“Happiness is the only good. The time to be happy is now. The place to be happy is here. The way to be happy is to make others so.” Robert Ingersoll
The results from the Happy Planet Index, as well as other such surveys, indicate that despite American’s high socioeconomic development, we still lag behind in happiness and life satisfaction. To many people this is no surprise, but it came with the added punch that a diverse set of nations trumped the United States in this regard. In fact, the top of the list include island nations in the Pacific, Latin American countries, and Scandinavian countries whose winters do not seem conducive to a pleasant and lasting disposition. To the casual American observer, this has been quite a confusing conclusion. So much so, that many in the United States sought to try and improve their happiness through the only way they know how: good old fashioned capitalist consumption.
Many of the publications and events that surfaced as of late all focus on finding one’s purpose in life and trying very purposely to find ‘happiness’. This is a result of the typical American corporate thinking where we can singularly focus on a problem and by intense focus (e.g. Six-Sigma), a successful solution can be found. For a satirical look at this, check out Jack Donaghy’s ‘Wheel of Happiness Domination’.
However, this sort of thinking ignores the examples that are laid out for us in the countries that rank at the top. In fact, there is a strand of commonality between Denmark, Vietnam, Costa Rica, Norway, Colombia, Belize, Bangladesh, and Cuba.
Looking at these countries, one can usually only see the differences in socioeconomic development, education, religion, and general cultural attitudes. Despite this, what highlights these countries as having some of the happiest citizens in the world is undoubtedly the importance that they place on their friends, family and fellow humans.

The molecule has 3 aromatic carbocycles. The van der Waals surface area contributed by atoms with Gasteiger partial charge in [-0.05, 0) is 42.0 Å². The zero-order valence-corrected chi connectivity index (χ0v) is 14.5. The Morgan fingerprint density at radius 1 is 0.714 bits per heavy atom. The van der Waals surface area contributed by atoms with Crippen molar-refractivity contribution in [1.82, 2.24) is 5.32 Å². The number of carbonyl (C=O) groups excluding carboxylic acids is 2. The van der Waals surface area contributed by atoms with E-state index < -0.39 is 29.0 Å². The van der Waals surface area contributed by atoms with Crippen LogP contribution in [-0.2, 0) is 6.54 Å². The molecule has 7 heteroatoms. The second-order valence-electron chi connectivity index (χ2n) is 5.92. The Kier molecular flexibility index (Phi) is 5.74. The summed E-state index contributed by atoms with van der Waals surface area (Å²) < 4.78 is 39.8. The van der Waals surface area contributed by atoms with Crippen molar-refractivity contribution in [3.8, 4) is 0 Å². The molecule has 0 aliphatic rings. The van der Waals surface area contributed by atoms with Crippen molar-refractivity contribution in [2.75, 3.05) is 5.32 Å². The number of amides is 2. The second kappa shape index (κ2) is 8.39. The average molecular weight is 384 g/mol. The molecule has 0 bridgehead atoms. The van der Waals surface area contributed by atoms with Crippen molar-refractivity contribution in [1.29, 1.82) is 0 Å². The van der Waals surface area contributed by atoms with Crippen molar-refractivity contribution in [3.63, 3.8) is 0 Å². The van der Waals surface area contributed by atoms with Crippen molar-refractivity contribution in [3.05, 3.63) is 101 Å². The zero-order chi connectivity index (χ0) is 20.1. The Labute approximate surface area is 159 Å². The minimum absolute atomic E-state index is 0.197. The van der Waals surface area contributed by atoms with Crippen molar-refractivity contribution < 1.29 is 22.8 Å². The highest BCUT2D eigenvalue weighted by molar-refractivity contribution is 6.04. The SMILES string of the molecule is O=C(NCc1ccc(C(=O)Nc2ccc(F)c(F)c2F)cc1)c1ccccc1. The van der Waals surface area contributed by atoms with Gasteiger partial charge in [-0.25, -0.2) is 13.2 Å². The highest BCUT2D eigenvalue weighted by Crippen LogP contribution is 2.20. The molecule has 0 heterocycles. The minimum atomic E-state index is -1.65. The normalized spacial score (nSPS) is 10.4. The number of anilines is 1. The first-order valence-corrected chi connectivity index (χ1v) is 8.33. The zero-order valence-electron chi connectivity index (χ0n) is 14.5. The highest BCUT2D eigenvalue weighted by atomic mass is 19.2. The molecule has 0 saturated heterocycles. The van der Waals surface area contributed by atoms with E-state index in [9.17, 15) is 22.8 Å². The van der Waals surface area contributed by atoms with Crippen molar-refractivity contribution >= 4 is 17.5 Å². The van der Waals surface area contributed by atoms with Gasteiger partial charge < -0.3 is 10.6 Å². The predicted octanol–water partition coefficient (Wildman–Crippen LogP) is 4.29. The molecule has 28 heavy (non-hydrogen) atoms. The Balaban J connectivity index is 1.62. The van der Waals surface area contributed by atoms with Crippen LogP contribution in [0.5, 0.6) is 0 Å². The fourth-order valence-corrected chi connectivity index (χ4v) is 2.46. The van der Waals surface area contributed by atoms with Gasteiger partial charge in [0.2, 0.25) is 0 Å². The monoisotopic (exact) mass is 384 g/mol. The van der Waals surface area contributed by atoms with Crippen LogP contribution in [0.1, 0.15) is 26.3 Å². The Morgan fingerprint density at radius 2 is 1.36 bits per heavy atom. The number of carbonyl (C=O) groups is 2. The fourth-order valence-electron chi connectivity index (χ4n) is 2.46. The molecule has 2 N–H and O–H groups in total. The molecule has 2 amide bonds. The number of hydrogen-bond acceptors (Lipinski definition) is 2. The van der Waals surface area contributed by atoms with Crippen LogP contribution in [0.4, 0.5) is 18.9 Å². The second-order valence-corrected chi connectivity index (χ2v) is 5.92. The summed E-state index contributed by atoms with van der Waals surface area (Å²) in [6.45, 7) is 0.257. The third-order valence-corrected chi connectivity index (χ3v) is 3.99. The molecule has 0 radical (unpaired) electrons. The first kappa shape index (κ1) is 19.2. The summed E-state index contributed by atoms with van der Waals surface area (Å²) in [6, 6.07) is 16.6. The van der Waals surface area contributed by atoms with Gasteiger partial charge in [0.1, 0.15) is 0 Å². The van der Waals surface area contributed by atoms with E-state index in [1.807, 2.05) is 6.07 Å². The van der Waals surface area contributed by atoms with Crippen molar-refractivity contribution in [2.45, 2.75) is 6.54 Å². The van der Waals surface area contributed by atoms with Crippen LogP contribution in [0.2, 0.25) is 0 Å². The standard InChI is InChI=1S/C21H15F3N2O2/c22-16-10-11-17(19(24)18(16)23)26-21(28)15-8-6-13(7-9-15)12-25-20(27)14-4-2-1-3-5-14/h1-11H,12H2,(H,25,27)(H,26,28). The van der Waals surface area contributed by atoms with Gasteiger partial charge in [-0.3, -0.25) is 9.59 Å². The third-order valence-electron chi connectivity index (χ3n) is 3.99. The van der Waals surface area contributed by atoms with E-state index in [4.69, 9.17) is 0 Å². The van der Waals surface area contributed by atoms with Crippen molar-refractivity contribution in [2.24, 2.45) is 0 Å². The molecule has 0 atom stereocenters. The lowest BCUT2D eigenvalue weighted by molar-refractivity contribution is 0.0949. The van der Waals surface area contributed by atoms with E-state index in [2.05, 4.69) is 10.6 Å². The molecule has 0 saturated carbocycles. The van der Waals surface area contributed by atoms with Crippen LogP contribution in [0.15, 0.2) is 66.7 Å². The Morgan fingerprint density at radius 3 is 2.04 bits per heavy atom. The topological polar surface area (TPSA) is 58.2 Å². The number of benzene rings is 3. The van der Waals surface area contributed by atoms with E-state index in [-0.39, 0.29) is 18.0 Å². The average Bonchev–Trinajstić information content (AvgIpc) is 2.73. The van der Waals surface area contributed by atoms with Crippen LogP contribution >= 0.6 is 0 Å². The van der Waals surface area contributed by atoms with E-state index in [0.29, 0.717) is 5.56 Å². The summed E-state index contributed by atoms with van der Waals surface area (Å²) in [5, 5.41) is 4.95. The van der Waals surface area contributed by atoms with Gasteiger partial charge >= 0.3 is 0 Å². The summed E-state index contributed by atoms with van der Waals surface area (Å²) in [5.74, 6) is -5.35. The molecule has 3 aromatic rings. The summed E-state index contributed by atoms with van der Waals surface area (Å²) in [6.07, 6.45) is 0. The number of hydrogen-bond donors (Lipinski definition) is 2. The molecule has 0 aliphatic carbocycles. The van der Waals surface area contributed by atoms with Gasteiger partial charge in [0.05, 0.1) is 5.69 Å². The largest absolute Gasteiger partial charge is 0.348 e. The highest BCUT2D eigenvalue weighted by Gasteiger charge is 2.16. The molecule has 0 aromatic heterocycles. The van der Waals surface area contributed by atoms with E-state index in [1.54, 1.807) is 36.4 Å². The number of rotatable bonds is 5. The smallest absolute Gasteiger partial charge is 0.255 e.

Whether it is Catholicism, Atheism, Buddhism, or Islam—one thing that stands out amongst these different a/religious beliefs is that it bears no effect on happiness. In fact, I would hazard to say that it is essentially this that needs to be shown as positive proof that despite all these differences, it is the social cohesion observed in these countries that really can confirm why they rank consistently as the happiest nations.
It is not a matter of having money or a defined nuclear family, or being married or the same religion, or any of those superficial factors. Rather, it is the humanity that exists amongst and between the different peoples of these nations; the interactions, the importance placed on humans and cohesion that can be said to be the defining factor in these rankings.
It seems that at the end of the day, when it comes to quality of life and happiness, humanity is what matters.
“There’s only one rule that I know of, babies-‘God damn it, you’ve got to be kind.’” Kurt Vonnegut
Harold Alexander Mesa (Staff Writer, Rutgers University) Harold Mesa is a Rutgers University alumnus who received his B.A. in 2013 in History. He was born in Medellín, Colombia and lived the second half of his childhood in New Jersey. His interests include post-colonialism, linguistics, Marxian political thought, feminism, and Buddhism—amongst other things. He enjoys playing and discussing soccer.